Just a few kilometres north of Munich, you’ll find one of Germany’s most beautiful examples of Baroque architecture.
Though it may look like a magnificent palace nowadays, the site in fact has very modest origins: Its story began with Wilhelm V., a member of the Wittelsbach dynasty and Duke of Bavaria between 1579 and 1597. During the course of his reign, the Duke found himself in huge financial debt and eventually abdicated in favour of his eldest son Maximilian I.
In around 1598, he commissioned a simple manor house to be built in Schleissheim, an area that, at that point, was still a secluded piece of moorland. His plan was to spend his (many) final years there in a state of contemplation and prayer. Wilhelm’s son had much loftier ambitions and, in 1617, had the entire building torn down right down to the cellar walls and erected the building now known as the Alte Schloss Schleissheim (the Old Palace) in its place.
The late-Renaissance building suffered heavily in the air raids of the Second World War and reconstruction did not start again until 1970. Nowadays, the Alte Schloss houses two collections from the Bayerisches Nationalmuseum (Bavarian National Museum): Gertrud Weinhold’s ecumenical collection “The Religious Year and its Festivals” and an exhibition on culture in Eastern and Western Prussia.
In the early 1700s, Maximilian’s ambitious grandson Elector Max Emanuel had his sights set on becoming emperor. So that he could reside in a place worthy of his intended role, he commissioned the construction of the Neue Schloss (New Palace) in 1701, a magnificent baroque building in the middle of the palace grounds. However, the War of the Spanish Succession soon brought an end to his plans. His defeat saw Max Emanuel sent into exile and work on Schleissheim brought to a halt for the time being. By the time he returned to Bavaria, Max Emanuel was forced to scale down his original four-winged and somewhat ostentatious design.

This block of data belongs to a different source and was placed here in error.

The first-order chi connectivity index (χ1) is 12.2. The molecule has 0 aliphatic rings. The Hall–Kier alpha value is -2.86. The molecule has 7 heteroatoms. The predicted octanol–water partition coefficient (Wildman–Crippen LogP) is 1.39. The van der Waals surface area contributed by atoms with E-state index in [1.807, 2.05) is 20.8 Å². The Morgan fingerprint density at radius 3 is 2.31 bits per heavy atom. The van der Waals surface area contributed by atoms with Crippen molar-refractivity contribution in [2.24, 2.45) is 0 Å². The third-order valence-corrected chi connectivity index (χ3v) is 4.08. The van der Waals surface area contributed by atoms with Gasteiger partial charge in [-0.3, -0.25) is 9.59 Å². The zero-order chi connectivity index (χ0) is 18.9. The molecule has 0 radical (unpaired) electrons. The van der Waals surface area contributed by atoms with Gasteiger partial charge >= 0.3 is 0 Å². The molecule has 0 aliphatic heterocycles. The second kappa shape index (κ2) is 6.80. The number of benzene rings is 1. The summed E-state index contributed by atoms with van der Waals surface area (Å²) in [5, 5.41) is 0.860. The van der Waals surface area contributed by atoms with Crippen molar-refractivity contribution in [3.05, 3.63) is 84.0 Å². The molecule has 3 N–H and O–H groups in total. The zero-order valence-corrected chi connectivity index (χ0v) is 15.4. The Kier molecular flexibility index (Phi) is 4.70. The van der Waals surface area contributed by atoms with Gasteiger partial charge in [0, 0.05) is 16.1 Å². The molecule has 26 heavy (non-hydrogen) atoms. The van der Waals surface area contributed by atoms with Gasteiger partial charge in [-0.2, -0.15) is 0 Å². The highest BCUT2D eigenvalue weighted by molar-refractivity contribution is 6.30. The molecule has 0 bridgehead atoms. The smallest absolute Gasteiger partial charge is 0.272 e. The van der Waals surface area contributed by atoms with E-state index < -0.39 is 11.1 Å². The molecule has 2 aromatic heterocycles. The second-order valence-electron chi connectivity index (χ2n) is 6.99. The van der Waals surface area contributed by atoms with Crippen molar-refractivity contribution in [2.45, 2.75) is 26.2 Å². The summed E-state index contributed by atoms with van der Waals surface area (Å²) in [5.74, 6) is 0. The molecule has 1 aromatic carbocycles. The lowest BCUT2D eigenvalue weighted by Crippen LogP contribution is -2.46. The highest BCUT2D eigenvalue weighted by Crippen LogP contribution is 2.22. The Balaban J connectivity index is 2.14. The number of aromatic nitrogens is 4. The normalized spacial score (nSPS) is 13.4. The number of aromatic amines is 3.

When he died in 1726, only the main building was complete, where visitors to the palace today are able to enjoy the baroque picture gallery belonging to the Bayerische Staatsgemäldesammlungen (Bavarian State Painting Collections).
Earlier, in 1685, Max Emanuel, who was known for his grand tastes, had also commissioned the construction of Schloss Lustheim (Lustheim Palace) in the late baroque style in honour of his marriage to Maria Antonia, daughter of the Austrian emperor. Nowadays, this smaller palace is home to a magnificent collection of Meissen porcelain from the manufacturer’s golden age of the 1700s.
Tip: Take a dander through the park at Schleissheim just like a true royal. The park is one of the best examples of a baroque garden in Europe, with its main features remaining almost completely unaltered.
Good to know: Munich Card holders are entitled to a reduced admission fee. If one owns the Munich City Pass, the entrance is free of charge. No matter which card you choose, the public transport is included. Further information can be found here.